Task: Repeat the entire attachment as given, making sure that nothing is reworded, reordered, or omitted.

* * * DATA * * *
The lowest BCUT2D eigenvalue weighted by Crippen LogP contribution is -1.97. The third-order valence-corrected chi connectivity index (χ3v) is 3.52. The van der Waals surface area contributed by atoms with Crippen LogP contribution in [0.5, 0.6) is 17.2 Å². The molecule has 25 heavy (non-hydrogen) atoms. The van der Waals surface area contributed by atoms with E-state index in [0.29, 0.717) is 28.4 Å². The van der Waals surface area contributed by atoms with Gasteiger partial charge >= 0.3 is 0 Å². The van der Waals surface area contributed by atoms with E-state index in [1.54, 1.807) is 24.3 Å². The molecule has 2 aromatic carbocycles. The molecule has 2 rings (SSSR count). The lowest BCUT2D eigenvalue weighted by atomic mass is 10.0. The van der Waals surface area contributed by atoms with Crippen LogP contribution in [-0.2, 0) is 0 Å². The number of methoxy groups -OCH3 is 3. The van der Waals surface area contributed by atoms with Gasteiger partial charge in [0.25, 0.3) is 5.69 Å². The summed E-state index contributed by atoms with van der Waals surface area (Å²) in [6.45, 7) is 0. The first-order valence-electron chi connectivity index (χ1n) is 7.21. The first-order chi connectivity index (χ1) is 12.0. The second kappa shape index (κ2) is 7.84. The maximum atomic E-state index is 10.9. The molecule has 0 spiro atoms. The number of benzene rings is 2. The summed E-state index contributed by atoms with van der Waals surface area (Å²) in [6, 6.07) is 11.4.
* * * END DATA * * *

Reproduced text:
The lowest BCUT2D eigenvalue weighted by Crippen LogP contribution is -1.97. The third-order valence-corrected chi connectivity index (χ3v) is 3.52. The van der Waals surface area contributed by atoms with Crippen LogP contribution in [0.5, 0.6) is 17.2 Å². The molecule has 25 heavy (non-hydrogen) atoms. The van der Waals surface area contributed by atoms with E-state index in [0.29, 0.717) is 28.4 Å². The van der Waals surface area contributed by atoms with Gasteiger partial charge >= 0.3 is 0 Å². The van der Waals surface area contributed by atoms with E-state index in [1.54, 1.807) is 24.3 Å². The molecule has 2 aromatic carbocycles. The molecule has 2 rings (SSSR count). The lowest BCUT2D eigenvalue weighted by atomic mass is 10.0. The van der Waals surface area contributed by atoms with Crippen LogP contribution in [-0.2, 0) is 0 Å². The number of methoxy groups -OCH3 is 3. The van der Waals surface area contributed by atoms with Gasteiger partial charge in [0.25, 0.3) is 5.69 Å². The summed E-state index contributed by atoms with van der Waals surface area (Å²) in [6.45, 7) is 0. The first-order valence-electron chi connectivity index (χ1n) is 7.21. The first-order chi connectivity index (χ1) is 12.0. The second kappa shape index (κ2) is 7.84. The maximum atomic E-state index is 10.9. The molecule has 0 spiro atoms. The number of benzene rings is 2. The summed E-state index contributed by atoms with van der Waals surface area (Å²) in [6, 6.07) is 11.4.